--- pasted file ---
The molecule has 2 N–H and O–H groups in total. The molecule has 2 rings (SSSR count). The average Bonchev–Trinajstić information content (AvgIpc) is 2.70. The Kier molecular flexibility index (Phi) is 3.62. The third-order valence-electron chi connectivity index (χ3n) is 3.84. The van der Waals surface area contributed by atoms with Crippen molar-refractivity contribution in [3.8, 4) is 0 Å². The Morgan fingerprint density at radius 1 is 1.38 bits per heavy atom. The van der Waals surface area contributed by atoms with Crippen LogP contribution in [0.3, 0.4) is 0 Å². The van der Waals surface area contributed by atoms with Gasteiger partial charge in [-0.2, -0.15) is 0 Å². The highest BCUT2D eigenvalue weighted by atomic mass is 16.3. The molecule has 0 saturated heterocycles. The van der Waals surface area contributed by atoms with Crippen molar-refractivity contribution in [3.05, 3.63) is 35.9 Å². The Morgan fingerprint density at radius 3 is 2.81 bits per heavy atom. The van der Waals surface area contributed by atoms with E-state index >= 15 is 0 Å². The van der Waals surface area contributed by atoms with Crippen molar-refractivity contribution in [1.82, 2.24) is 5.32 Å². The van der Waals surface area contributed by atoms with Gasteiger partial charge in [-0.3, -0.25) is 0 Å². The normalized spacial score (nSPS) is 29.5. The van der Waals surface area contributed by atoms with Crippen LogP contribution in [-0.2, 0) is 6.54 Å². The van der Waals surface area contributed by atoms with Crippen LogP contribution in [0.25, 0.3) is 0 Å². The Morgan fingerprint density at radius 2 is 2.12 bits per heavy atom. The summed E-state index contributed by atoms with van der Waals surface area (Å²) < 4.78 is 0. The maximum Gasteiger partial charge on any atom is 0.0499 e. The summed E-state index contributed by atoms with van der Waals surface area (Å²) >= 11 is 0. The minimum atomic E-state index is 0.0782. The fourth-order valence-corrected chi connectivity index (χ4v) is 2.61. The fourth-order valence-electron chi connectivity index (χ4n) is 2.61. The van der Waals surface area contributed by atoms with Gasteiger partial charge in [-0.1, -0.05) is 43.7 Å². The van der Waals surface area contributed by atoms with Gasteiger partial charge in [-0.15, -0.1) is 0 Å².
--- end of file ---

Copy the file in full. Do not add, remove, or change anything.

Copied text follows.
The molecule has 2 N–H and O–H groups in total. The molecule has 2 rings (SSSR count). The average Bonchev–Trinajstić information content (AvgIpc) is 2.70. The Kier molecular flexibility index (Phi) is 3.62. The third-order valence-electron chi connectivity index (χ3n) is 3.84. The van der Waals surface area contributed by atoms with Crippen molar-refractivity contribution in [3.8, 4) is 0 Å². The Morgan fingerprint density at radius 1 is 1.38 bits per heavy atom. The van der Waals surface area contributed by atoms with Crippen LogP contribution in [0.3, 0.4) is 0 Å². The van der Waals surface area contributed by atoms with Gasteiger partial charge in [-0.2, -0.15) is 0 Å². The highest BCUT2D eigenvalue weighted by atomic mass is 16.3. The molecule has 0 saturated heterocycles. The van der Waals surface area contributed by atoms with Crippen molar-refractivity contribution in [3.05, 3.63) is 35.9 Å². The Morgan fingerprint density at radius 3 is 2.81 bits per heavy atom. The van der Waals surface area contributed by atoms with E-state index >= 15 is 0 Å². The van der Waals surface area contributed by atoms with Crippen molar-refractivity contribution in [1.82, 2.24) is 5.32 Å². The van der Waals surface area contributed by atoms with Gasteiger partial charge in [-0.3, -0.25) is 0 Å². The normalized spacial score (nSPS) is 29.5. The van der Waals surface area contributed by atoms with Crippen LogP contribution in [-0.2, 0) is 6.54 Å². The van der Waals surface area contributed by atoms with Crippen LogP contribution in [0.25, 0.3) is 0 Å². The Morgan fingerprint density at radius 2 is 2.12 bits per heavy atom. The summed E-state index contributed by atoms with van der Waals surface area (Å²) < 4.78 is 0. The maximum Gasteiger partial charge on any atom is 0.0499 e. The summed E-state index contributed by atoms with van der Waals surface area (Å²) >= 11 is 0. The minimum atomic E-state index is 0.0782. The fourth-order valence-corrected chi connectivity index (χ4v) is 2.61. The fourth-order valence-electron chi connectivity index (χ4n) is 2.61. The van der Waals surface area contributed by atoms with Gasteiger partial charge in [-0.1, -0.05) is 43.7 Å². The van der Waals surface area contributed by atoms with Gasteiger partial charge in [-0.15, -0.1) is 0 Å².